Foxconn to build LCD panels in Wisconsin starting in 2020

foxconn factory
Craig Ferguson/Getty Images
For the most part, electronics manufacturing is done outside of the U.S. One of President Trump’s campaign promises was to bring manufacturing to America, and while firms like Taiwanese giant Foxconn have talked about building more factories in the U.S., action has been limited. In a late Thursday event at the White House, Trump and Foxconn announced action plans for a $10 billion plant in the state of Wisconsin.

CNN reports that Foxconn made the announcement with CEO Terry Gou, Wisconsin Governor Scott Walker, Vice President Mike Pence, and House Speaker Paul Ryan on hand and President Trump joining the group later. According to Walker, the plant will produce LCD panels and create 13,000 manufacturing jobs in the state when it comes online in 2020.

In its own statement, Foxconn estimate that the factory will employ 3,000 with the “potential” to eventually create up to 13,000 positions.

This isn’t the first time that the company has announced plans to build a manufacturing facility in the U.S. The company announced a $30 million plant in Pennsylvania 2013 that hasn’t yet materialized, and shortly after President Trump took office, it also hinted at a $7 billion plant that could employ as many as 50,000 workers.

According to the Chicago Tribune, the Wisconsin project will be funded in part through $3 billion in state tax incentives, which will need to be approved by the legislature. The incentive plan includes $1.5 billion in income tax credits for job creation, up to $150 million in sales tax exemptions for construction materials purchases, and $1.35 billion in capital investment income tax credits. The full incentive payout will depend on Foxconn investing the stated $10 billion, and creating 13,000 jobs with an average salary of almost $54,000.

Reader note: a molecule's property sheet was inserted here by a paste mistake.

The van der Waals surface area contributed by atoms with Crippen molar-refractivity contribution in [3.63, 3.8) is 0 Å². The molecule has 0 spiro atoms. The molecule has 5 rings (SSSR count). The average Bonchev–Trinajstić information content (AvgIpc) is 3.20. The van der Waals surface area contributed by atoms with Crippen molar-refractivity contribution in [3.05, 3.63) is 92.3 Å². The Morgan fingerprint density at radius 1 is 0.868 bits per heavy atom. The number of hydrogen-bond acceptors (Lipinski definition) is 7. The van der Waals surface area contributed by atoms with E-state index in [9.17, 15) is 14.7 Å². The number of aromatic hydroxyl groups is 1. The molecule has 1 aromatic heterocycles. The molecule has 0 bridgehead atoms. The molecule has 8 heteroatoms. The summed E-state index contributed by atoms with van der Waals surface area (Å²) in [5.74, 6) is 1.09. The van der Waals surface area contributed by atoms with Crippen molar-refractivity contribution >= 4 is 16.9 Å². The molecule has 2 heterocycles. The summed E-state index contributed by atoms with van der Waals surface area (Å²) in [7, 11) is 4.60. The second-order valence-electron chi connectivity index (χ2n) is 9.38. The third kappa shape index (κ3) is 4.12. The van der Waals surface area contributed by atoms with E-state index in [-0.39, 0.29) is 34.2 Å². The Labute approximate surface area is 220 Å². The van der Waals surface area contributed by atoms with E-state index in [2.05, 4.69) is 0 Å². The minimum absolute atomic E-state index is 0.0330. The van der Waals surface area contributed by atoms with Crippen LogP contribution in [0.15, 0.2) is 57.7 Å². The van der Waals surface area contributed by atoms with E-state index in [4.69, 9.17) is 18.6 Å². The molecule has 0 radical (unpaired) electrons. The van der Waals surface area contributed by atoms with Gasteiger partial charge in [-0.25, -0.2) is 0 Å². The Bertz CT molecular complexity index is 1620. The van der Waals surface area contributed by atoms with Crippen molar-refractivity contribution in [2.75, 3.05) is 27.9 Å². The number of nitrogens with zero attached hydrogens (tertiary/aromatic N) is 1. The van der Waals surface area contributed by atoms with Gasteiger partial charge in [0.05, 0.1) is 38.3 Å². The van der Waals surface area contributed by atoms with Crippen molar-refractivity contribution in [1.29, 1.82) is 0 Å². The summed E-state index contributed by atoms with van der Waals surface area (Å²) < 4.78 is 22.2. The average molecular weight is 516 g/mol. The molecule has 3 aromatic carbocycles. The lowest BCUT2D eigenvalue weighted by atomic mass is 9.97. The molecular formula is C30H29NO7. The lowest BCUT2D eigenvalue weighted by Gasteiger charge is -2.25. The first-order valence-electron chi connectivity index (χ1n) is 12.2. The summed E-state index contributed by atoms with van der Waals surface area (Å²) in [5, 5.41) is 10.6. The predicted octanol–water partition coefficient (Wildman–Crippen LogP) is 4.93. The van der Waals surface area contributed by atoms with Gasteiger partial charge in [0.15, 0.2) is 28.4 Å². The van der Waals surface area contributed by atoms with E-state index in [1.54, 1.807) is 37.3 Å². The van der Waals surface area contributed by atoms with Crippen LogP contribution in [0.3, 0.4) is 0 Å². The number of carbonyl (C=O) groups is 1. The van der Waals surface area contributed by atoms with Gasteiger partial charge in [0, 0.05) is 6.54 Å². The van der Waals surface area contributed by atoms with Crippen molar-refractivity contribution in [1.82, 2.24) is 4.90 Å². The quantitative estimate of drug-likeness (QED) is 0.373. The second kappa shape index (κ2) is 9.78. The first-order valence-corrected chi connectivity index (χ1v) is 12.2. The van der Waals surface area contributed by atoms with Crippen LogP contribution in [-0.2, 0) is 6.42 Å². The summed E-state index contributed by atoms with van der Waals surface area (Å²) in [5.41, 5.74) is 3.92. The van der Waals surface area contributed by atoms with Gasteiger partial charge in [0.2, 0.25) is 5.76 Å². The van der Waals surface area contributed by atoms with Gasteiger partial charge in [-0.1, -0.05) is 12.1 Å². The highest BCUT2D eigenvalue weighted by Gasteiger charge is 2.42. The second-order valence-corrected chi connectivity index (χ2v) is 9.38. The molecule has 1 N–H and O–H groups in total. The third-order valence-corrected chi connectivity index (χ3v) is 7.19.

Governor Walker anticipates the plant’s impact on Wisconsin to be significant, saying about the huge 1.6 million square mile facility, “We’ve named it Wiscon Valley. It could be very much like Silicon Valley.” House Speaker Ryan, who represents Wisconsin, was also excited about the announcement, saying, “One thing we know about this president is how committed he is to reviving American manufacturing and bringing jobs home. This right here shows actual results.”

Ultimately, Wisconsin beat out a number of other states for the plant, including Michigan, Illinois, Indiana, Ohio, Pennsylvania, and Texas, due in part to nearby Lake Michigan, which will be able to furnish water needed to keep the plant clean. The facility will help make up for the recent loss of a General Motors factory, and it will buttress the state’s 472,000 manufacturing jobs.

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